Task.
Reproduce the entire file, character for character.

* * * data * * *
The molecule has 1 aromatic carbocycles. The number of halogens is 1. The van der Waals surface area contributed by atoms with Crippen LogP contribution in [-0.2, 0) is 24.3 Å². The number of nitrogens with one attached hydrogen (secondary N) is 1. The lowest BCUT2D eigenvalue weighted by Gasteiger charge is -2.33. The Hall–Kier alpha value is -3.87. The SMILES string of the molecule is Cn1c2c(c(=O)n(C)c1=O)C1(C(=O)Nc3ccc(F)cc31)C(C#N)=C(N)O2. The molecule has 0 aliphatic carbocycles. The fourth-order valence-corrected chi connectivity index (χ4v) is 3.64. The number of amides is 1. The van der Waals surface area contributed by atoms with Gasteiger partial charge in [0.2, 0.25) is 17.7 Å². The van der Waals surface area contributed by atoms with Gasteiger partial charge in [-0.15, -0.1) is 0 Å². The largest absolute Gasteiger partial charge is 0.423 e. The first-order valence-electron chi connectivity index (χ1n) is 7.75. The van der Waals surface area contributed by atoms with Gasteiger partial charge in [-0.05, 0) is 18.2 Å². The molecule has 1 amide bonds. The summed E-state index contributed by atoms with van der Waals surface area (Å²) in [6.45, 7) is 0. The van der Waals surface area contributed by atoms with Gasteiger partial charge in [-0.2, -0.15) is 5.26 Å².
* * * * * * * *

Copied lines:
The molecule has 1 aromatic carbocycles. The number of halogens is 1. The van der Waals surface area contributed by atoms with Crippen LogP contribution in [-0.2, 0) is 24.3 Å². The number of nitrogens with one attached hydrogen (secondary N) is 1. The lowest BCUT2D eigenvalue weighted by Gasteiger charge is -2.33. The Hall–Kier alpha value is -3.87. The SMILES string of the molecule is Cn1c2c(c(=O)n(C)c1=O)C1(C(=O)Nc3ccc(F)cc31)C(C#N)=C(N)O2. The molecule has 0 aliphatic carbocycles. The fourth-order valence-corrected chi connectivity index (χ4v) is 3.64. The number of amides is 1. The van der Waals surface area contributed by atoms with Gasteiger partial charge in [0.2, 0.25) is 17.7 Å². The van der Waals surface area contributed by atoms with Gasteiger partial charge in [-0.15, -0.1) is 0 Å². The largest absolute Gasteiger partial charge is 0.423 e. The first-order valence-electron chi connectivity index (χ1n) is 7.75. The van der Waals surface area contributed by atoms with Gasteiger partial charge in [-0.05, 0) is 18.2 Å². The molecule has 1 amide bonds. The summed E-state index contributed by atoms with van der Waals surface area (Å²) in [6.45, 7) is 0. The van der Waals surface area contributed by atoms with Gasteiger partial charge in [-0.2, -0.15) is 5.26 Å².